While there is ample evidence of the beneficial effects of exercise on cognition in other animal models, such as the rat, it has been unclear whether the same holds true for people, said senior author Judy L. Cameron, Ph.D., a psychiatry professor at Pitt School of Medicine and a senior scientist at the Oregon National Primate Research Center at Oregon Health and Science University. Testing the hypothesis in monkeys can provide information that is more comparable to human physiology.
“We found that monkeys who exercised regularly at an intensity that would improve fitness in middle-aged people learned to do tests of cognitive function faster and had greater blood volume in the brain’s motor cortex than their sedentary counterparts,” Dr. Cameron said. “This suggests people who exercise are getting similar benefits.”
For the study, the researchers trained adult female cynomolgus monkeys to run on a human-sized treadmill at 80 percent of their individual maximal aerobic capacity for one hour each day, five days per week, for five months. Another group of monkeys remained sedentary, meaning they sat on the immobile treadmill, for a comparable time. Half of the runners went through a three-month sedentary period after the exercise period. In all groups, half of the monkeys were middle aged (10 to 12 years old) and the others were more mature (15 to 17 years old). Initially, the middle-aged monkeys were in better shape than their older counterparts, but with exercise, all the runners became more fit.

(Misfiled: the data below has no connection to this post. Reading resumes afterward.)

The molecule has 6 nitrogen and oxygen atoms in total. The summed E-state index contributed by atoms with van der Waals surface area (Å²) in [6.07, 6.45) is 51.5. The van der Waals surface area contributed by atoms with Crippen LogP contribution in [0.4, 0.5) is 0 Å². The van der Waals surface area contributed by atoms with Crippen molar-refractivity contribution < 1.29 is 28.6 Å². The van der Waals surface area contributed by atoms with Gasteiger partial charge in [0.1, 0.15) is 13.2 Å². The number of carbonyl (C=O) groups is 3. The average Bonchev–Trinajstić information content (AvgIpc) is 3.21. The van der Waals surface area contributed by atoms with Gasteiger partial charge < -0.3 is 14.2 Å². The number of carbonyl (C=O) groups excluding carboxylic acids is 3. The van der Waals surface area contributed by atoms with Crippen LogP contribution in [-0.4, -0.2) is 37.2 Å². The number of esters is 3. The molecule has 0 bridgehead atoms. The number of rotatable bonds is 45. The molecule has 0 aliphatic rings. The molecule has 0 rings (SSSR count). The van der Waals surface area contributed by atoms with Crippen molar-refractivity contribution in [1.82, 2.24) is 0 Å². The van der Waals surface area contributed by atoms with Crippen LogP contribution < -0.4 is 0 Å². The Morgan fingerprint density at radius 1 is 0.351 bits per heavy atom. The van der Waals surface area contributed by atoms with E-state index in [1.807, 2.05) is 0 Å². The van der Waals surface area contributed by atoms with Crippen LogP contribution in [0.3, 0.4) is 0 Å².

During the fifth week of exercise training, standardized cognitive testing was initiated and then performed five days per week until week 24. In a preliminary task, the monkeys learned that by lifting a cover off a small well in the testing tray, they could have the food reward that lay within it. In a spatial delay task, a researcher placed a food reward in one of two wells and covered both wells in full view of the monkey. A screen was lowered to block the animal’s view for a second, and then raised again. If the monkey displaced the correct cover, she got the treat. After reliably succeeding at this task, monkeys that correctly moved the designated one of two different objects placed over side-by-side wells got the food reward that lay within it.
“Monkeys that exercised learned to remove the well covers twice as quickly as control animals,” Dr. Cameron said. “Also, they were more engaged in the tasks and made more attempts to get the rewards, but they also made more mistakes.”
She noted that later in the testing period, learning rate and performance was similar among the groups, which could mean that practice at the task will eventually overshadow the impact of exercise on cognitive function.
When the researchers examined tissue samples from the brain’s motor cortex, they found that mature monkeys that ran had greater vascular volume than middle-aged runners or sedentary animals. But those blood flow changes reversed in monkeys that were sedentary after exercising for five months.
“These findings indicate that aerobic exercise at the recommended levels can have meaningful, beneficial effects on the brain,” Dr. Cameron said. “It supports the notion that working out is good for people in many, many ways.”
Researchers from the Pitt’s departments of psychiatry, neuroscience, and anthropology, as well as Korea University College of Medicine, University of Illinois, and Pennsylvania State University also authored the paper, which was supported by grants from the National Institute of Aging, the National Institute on Diabetes, Digestive and Kidney Disorders, and the Retirement Research Foundation.
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